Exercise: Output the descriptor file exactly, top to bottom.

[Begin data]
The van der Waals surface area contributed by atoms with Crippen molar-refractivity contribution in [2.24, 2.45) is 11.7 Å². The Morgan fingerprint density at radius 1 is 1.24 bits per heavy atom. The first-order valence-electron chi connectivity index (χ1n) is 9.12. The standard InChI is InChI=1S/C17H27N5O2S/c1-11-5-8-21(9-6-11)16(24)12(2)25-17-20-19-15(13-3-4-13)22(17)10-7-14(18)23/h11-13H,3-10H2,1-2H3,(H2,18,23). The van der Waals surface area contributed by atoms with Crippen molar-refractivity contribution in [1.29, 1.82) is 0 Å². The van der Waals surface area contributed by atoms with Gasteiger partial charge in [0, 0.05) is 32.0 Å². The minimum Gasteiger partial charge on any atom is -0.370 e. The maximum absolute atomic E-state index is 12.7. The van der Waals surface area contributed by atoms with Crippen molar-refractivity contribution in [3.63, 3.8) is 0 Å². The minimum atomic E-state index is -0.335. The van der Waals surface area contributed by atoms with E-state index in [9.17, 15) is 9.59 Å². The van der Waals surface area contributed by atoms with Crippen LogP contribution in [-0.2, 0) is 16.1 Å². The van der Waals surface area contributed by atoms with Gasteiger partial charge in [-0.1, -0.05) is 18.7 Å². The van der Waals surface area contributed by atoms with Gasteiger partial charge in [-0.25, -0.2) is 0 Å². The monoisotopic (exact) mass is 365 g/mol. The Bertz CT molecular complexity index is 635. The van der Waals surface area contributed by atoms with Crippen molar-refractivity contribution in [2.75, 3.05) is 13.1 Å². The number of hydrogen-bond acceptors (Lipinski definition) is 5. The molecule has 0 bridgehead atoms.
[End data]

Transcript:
The van der Waals surface area contributed by atoms with Crippen molar-refractivity contribution in [2.24, 2.45) is 11.7 Å². The Morgan fingerprint density at radius 1 is 1.24 bits per heavy atom. The first-order valence-electron chi connectivity index (χ1n) is 9.12. The standard InChI is InChI=1S/C17H27N5O2S/c1-11-5-8-21(9-6-11)16(24)12(2)25-17-20-19-15(13-3-4-13)22(17)10-7-14(18)23/h11-13H,3-10H2,1-2H3,(H2,18,23). The van der Waals surface area contributed by atoms with Crippen molar-refractivity contribution in [1.29, 1.82) is 0 Å². The van der Waals surface area contributed by atoms with Gasteiger partial charge in [0, 0.05) is 32.0 Å². The minimum Gasteiger partial charge on any atom is -0.370 e. The maximum absolute atomic E-state index is 12.7. The van der Waals surface area contributed by atoms with Crippen molar-refractivity contribution in [3.63, 3.8) is 0 Å². The minimum atomic E-state index is -0.335. The van der Waals surface area contributed by atoms with E-state index in [9.17, 15) is 9.59 Å². The van der Waals surface area contributed by atoms with Crippen LogP contribution in [-0.2, 0) is 16.1 Å². The van der Waals surface area contributed by atoms with Gasteiger partial charge in [-0.1, -0.05) is 18.7 Å². The van der Waals surface area contributed by atoms with Gasteiger partial charge in [-0.25, -0.2) is 0 Å². The monoisotopic (exact) mass is 365 g/mol. The Bertz CT molecular complexity index is 635. The van der Waals surface area contributed by atoms with Crippen molar-refractivity contribution in [2.75, 3.05) is 13.1 Å². The number of hydrogen-bond acceptors (Lipinski definition) is 5. The molecule has 0 bridgehead atoms.